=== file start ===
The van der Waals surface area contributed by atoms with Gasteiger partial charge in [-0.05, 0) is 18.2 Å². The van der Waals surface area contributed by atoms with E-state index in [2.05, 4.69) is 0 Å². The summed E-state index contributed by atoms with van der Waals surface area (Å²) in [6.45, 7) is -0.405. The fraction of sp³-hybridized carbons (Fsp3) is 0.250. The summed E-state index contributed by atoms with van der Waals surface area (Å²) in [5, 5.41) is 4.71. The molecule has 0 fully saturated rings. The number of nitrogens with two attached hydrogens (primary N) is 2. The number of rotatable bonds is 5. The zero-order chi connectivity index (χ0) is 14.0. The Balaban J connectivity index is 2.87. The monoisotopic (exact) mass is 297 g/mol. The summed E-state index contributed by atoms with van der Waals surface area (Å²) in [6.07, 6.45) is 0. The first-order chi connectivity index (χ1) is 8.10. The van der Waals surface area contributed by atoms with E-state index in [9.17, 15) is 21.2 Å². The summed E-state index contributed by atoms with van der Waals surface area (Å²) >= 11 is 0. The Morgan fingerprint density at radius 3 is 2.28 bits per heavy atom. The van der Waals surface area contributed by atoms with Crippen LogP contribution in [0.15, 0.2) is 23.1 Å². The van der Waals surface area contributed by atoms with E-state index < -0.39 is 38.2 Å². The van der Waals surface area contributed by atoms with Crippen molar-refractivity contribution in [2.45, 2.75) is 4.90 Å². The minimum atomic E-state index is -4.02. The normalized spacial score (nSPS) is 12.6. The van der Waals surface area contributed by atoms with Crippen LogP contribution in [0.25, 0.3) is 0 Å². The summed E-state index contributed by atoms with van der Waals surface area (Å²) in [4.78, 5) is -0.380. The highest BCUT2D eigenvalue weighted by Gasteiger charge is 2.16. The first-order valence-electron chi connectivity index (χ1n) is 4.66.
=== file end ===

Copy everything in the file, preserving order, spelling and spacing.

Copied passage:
The van der Waals surface area contributed by atoms with Gasteiger partial charge in [-0.05, 0) is 18.2 Å². The van der Waals surface area contributed by atoms with E-state index in [2.05, 4.69) is 0 Å². The summed E-state index contributed by atoms with van der Waals surface area (Å²) in [6.45, 7) is -0.405. The fraction of sp³-hybridized carbons (Fsp3) is 0.250. The summed E-state index contributed by atoms with van der Waals surface area (Å²) in [5, 5.41) is 4.71. The molecule has 0 fully saturated rings. The number of nitrogens with two attached hydrogens (primary N) is 2. The number of rotatable bonds is 5. The zero-order chi connectivity index (χ0) is 14.0. The Balaban J connectivity index is 2.87. The monoisotopic (exact) mass is 297 g/mol. The summed E-state index contributed by atoms with van der Waals surface area (Å²) in [6.07, 6.45) is 0. The first-order chi connectivity index (χ1) is 8.10. The van der Waals surface area contributed by atoms with E-state index in [9.17, 15) is 21.2 Å². The summed E-state index contributed by atoms with van der Waals surface area (Å²) >= 11 is 0. The Morgan fingerprint density at radius 3 is 2.28 bits per heavy atom. The van der Waals surface area contributed by atoms with Crippen LogP contribution in [0.15, 0.2) is 23.1 Å². The van der Waals surface area contributed by atoms with E-state index < -0.39 is 38.2 Å². The van der Waals surface area contributed by atoms with Crippen molar-refractivity contribution in [2.45, 2.75) is 4.90 Å². The minimum atomic E-state index is -4.02. The normalized spacial score (nSPS) is 12.6. The van der Waals surface area contributed by atoms with Crippen LogP contribution in [0.25, 0.3) is 0 Å². The summed E-state index contributed by atoms with van der Waals surface area (Å²) in [4.78, 5) is -0.380. The highest BCUT2D eigenvalue weighted by Gasteiger charge is 2.16. The first-order valence-electron chi connectivity index (χ1n) is 4.66.